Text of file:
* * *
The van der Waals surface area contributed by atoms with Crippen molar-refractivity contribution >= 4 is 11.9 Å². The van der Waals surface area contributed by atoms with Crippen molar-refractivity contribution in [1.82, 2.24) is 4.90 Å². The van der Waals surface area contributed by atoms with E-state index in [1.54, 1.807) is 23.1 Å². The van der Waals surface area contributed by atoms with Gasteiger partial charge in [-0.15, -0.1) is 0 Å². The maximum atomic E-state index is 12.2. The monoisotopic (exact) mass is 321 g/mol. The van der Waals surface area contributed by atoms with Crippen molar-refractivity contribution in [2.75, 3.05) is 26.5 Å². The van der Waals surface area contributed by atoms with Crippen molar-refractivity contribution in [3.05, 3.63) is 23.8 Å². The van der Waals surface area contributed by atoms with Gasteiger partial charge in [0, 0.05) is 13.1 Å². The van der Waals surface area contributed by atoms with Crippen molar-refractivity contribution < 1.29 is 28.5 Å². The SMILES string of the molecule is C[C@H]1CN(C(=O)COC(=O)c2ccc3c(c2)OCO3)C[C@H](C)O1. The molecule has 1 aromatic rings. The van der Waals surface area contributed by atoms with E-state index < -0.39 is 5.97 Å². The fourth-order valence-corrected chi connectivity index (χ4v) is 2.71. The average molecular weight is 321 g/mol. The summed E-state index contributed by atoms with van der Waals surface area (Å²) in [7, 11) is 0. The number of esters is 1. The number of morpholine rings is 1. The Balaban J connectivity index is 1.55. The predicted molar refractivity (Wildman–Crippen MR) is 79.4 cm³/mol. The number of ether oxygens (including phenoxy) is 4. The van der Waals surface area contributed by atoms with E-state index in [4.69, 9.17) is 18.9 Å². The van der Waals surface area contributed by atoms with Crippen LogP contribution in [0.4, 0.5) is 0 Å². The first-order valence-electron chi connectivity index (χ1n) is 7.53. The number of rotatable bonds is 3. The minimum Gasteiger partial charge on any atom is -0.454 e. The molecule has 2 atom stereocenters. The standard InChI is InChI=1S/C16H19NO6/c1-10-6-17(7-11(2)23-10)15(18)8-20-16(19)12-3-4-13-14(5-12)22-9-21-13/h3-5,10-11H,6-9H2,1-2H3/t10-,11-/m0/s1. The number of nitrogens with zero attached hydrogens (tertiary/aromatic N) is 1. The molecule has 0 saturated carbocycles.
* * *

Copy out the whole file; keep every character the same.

The van der Waals surface area contributed by atoms with Crippen molar-refractivity contribution >= 4 is 11.9 Å². The van der Waals surface area contributed by atoms with Crippen molar-refractivity contribution in [1.82, 2.24) is 4.90 Å². The van der Waals surface area contributed by atoms with E-state index in [1.54, 1.807) is 23.1 Å². The van der Waals surface area contributed by atoms with Gasteiger partial charge in [-0.15, -0.1) is 0 Å². The maximum atomic E-state index is 12.2. The monoisotopic (exact) mass is 321 g/mol. The van der Waals surface area contributed by atoms with Crippen molar-refractivity contribution in [2.75, 3.05) is 26.5 Å². The van der Waals surface area contributed by atoms with Crippen molar-refractivity contribution in [3.05, 3.63) is 23.8 Å². The van der Waals surface area contributed by atoms with Gasteiger partial charge in [0, 0.05) is 13.1 Å². The van der Waals surface area contributed by atoms with Crippen molar-refractivity contribution < 1.29 is 28.5 Å². The SMILES string of the molecule is C[C@H]1CN(C(=O)COC(=O)c2ccc3c(c2)OCO3)C[C@H](C)O1. The molecule has 1 aromatic rings. The van der Waals surface area contributed by atoms with E-state index < -0.39 is 5.97 Å². The fourth-order valence-corrected chi connectivity index (χ4v) is 2.71. The average molecular weight is 321 g/mol. The summed E-state index contributed by atoms with van der Waals surface area (Å²) in [7, 11) is 0. The number of esters is 1. The number of morpholine rings is 1. The Balaban J connectivity index is 1.55. The predicted molar refractivity (Wildman–Crippen MR) is 79.4 cm³/mol. The number of ether oxygens (including phenoxy) is 4. The van der Waals surface area contributed by atoms with E-state index in [4.69, 9.17) is 18.9 Å². The van der Waals surface area contributed by atoms with Crippen LogP contribution in [0.4, 0.5) is 0 Å². The first-order valence-electron chi connectivity index (χ1n) is 7.53. The number of rotatable bonds is 3. The minimum Gasteiger partial charge on any atom is -0.454 e. The molecule has 2 atom stereocenters. The standard InChI is InChI=1S/C16H19NO6/c1-10-6-17(7-11(2)23-10)15(18)8-20-16(19)12-3-4-13-14(5-12)22-9-21-13/h3-5,10-11H,6-9H2,1-2H3/t10-,11-/m0/s1. The number of nitrogens with zero attached hydrogens (tertiary/aromatic N) is 1. The molecule has 0 saturated carbocycles.